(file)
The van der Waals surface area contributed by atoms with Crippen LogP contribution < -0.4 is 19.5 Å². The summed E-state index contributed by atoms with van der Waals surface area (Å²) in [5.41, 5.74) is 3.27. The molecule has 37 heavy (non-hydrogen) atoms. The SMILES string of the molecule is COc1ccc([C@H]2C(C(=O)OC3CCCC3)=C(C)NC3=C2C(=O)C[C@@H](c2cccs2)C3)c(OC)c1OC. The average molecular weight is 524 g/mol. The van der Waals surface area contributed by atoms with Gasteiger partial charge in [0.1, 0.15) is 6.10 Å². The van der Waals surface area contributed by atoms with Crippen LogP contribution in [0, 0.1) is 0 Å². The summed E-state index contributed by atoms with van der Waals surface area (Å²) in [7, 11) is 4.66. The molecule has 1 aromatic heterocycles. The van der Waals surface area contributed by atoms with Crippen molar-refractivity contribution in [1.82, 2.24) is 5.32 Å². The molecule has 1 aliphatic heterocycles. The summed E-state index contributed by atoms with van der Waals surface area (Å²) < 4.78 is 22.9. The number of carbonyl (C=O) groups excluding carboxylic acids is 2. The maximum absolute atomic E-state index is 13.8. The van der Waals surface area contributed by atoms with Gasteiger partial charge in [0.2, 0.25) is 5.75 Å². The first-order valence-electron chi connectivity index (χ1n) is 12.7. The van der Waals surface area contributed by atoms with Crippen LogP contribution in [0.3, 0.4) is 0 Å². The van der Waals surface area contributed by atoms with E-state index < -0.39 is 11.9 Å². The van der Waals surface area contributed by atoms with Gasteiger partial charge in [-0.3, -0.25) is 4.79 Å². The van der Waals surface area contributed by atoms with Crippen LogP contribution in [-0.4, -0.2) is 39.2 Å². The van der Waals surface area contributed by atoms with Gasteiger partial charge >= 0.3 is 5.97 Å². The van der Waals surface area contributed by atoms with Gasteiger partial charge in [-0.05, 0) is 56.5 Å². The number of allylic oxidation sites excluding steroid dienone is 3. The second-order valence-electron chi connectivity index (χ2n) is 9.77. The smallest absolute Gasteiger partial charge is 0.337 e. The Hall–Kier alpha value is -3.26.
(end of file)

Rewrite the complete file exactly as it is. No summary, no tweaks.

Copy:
The van der Waals surface area contributed by atoms with Crippen LogP contribution < -0.4 is 19.5 Å². The summed E-state index contributed by atoms with van der Waals surface area (Å²) in [5.41, 5.74) is 3.27. The molecule has 37 heavy (non-hydrogen) atoms. The SMILES string of the molecule is COc1ccc([C@H]2C(C(=O)OC3CCCC3)=C(C)NC3=C2C(=O)C[C@@H](c2cccs2)C3)c(OC)c1OC. The average molecular weight is 524 g/mol. The van der Waals surface area contributed by atoms with Gasteiger partial charge in [0.1, 0.15) is 6.10 Å². The van der Waals surface area contributed by atoms with Crippen LogP contribution in [0, 0.1) is 0 Å². The summed E-state index contributed by atoms with van der Waals surface area (Å²) in [7, 11) is 4.66. The molecule has 1 aromatic heterocycles. The van der Waals surface area contributed by atoms with Crippen molar-refractivity contribution in [1.82, 2.24) is 5.32 Å². The molecule has 1 aliphatic heterocycles. The summed E-state index contributed by atoms with van der Waals surface area (Å²) < 4.78 is 22.9. The number of carbonyl (C=O) groups excluding carboxylic acids is 2. The maximum absolute atomic E-state index is 13.8. The van der Waals surface area contributed by atoms with Gasteiger partial charge in [0.2, 0.25) is 5.75 Å². The first-order valence-electron chi connectivity index (χ1n) is 12.7. The van der Waals surface area contributed by atoms with Crippen LogP contribution in [0.3, 0.4) is 0 Å². The van der Waals surface area contributed by atoms with E-state index < -0.39 is 11.9 Å². The van der Waals surface area contributed by atoms with Gasteiger partial charge in [-0.3, -0.25) is 4.79 Å². The van der Waals surface area contributed by atoms with Crippen LogP contribution in [-0.4, -0.2) is 39.2 Å². The van der Waals surface area contributed by atoms with Gasteiger partial charge >= 0.3 is 5.97 Å². The van der Waals surface area contributed by atoms with Gasteiger partial charge in [-0.05, 0) is 56.5 Å². The number of allylic oxidation sites excluding steroid dienone is 3. The second-order valence-electron chi connectivity index (χ2n) is 9.77. The smallest absolute Gasteiger partial charge is 0.337 e. The Hall–Kier alpha value is -3.26.